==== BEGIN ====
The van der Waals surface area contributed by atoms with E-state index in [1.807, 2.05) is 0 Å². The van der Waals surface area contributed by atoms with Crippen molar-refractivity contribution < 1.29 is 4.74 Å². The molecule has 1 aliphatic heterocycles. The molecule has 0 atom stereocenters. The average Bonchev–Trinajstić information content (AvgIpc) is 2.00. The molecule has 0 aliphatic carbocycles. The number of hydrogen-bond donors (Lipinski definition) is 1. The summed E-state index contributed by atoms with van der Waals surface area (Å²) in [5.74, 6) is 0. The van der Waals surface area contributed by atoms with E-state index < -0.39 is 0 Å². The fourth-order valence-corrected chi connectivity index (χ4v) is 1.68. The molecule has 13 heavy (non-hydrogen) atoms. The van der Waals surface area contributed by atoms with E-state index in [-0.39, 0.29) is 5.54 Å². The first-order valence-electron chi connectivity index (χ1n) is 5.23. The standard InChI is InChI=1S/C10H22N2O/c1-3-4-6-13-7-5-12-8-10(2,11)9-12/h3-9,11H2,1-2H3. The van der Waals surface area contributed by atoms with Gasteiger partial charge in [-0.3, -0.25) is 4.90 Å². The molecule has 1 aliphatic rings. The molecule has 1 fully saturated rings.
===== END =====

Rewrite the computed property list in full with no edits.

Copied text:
The van der Waals surface area contributed by atoms with E-state index in [1.807, 2.05) is 0 Å². The van der Waals surface area contributed by atoms with Crippen molar-refractivity contribution < 1.29 is 4.74 Å². The molecule has 1 aliphatic heterocycles. The molecule has 0 atom stereocenters. The average Bonchev–Trinajstić information content (AvgIpc) is 2.00. The molecule has 0 aliphatic carbocycles. The number of hydrogen-bond donors (Lipinski definition) is 1. The summed E-state index contributed by atoms with van der Waals surface area (Å²) in [5.74, 6) is 0. The van der Waals surface area contributed by atoms with E-state index < -0.39 is 0 Å². The fourth-order valence-corrected chi connectivity index (χ4v) is 1.68. The molecule has 13 heavy (non-hydrogen) atoms. The van der Waals surface area contributed by atoms with E-state index in [-0.39, 0.29) is 5.54 Å². The first-order valence-electron chi connectivity index (χ1n) is 5.23. The standard InChI is InChI=1S/C10H22N2O/c1-3-4-6-13-7-5-12-8-10(2,11)9-12/h3-9,11H2,1-2H3. The van der Waals surface area contributed by atoms with Gasteiger partial charge in [-0.3, -0.25) is 4.90 Å². The molecule has 1 aliphatic rings. The molecule has 1 fully saturated rings.